Tire maker highlights worker training start in Mississippi
CLINTON, Miss. (AP) — Continental AG is beginning to gear up worker training at the $1.4 billion tire-making complex that it's building in central Mississippi, as it aims to start producing truck tires by next January.
Gov. Phil Bryant and U.S. Secretary of Labor Alexander Acosta toured the German conglomerate's job training facility Friday, where Continental will train the 2,500 workers it says it will hire by 2028.
So far, 83 workers have been hired, with Continental spokeswoman Quita Bride saying the company will have 250 workers by the start of next year. That's when the company will open a roughly 1 million square foot (90,000 sq. meter) facility that will eventually make 750,000 tires for large trucks and buses. The company plans to add about 250 employees a year until it reaches its full employment goal in 2028. Production employees are supposed to make $40,000 a year, on average.
Paul Williams, executive vice president of Continental's tire business in North and South America, said training is critical to Continental's success.
"That's why we built this facility first. It went up before the plant, because we want to make sure we have exactly the right skilled labor," Williams told reporters.
As the company trains its early workers, it is emphasizing what it calls its core values, "passion to win, trust, freedom to act, for one another," plant manager Michael Egner said. Some have been sent to Continental plants elsewhere for more training.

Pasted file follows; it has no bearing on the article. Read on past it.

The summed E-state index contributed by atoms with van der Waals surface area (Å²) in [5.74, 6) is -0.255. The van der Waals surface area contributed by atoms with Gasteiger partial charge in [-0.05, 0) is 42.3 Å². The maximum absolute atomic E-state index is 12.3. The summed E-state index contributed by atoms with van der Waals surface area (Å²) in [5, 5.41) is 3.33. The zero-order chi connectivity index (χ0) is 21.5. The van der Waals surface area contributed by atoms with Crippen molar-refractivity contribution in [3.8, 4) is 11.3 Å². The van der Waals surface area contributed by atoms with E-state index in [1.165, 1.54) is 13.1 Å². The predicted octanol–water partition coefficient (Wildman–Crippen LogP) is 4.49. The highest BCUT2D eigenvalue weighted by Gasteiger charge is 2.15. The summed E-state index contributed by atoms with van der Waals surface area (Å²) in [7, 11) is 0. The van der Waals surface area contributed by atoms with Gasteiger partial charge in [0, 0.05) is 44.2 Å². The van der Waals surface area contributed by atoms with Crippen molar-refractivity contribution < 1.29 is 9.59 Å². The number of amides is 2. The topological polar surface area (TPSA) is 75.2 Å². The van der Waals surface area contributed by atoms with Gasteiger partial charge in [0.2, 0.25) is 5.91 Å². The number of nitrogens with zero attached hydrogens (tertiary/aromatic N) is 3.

The company has hired some employees from Hinds Community College. Acosta said that was an example of ensuring that education and training meet employer needs.
"We call it demand-driven education — education that responds to the demands of the workforce," Acosta said.
The aid from Hinds is part of more than $650 million in cash and tax breaks that Continental could get from state and local governments.
In one room, the company was showing off where maintenance technicians are training on programmable logic controllers, computers that control industrial machinery. There, Continental also has a virtual reality model of the plant, allowing employees to put on goggles and get the sense of what the facility will be like when complete.
"It looks a little bit like a video game but it really adds value," Egner said.
Continental also showed off hydraulic machinery meant to teach maintenance technicians how to troubleshoot and repair the hydraulics that will run machinery that makes tires.
"This is not the old, dark manufacturing of the 1940s," Bryant said.
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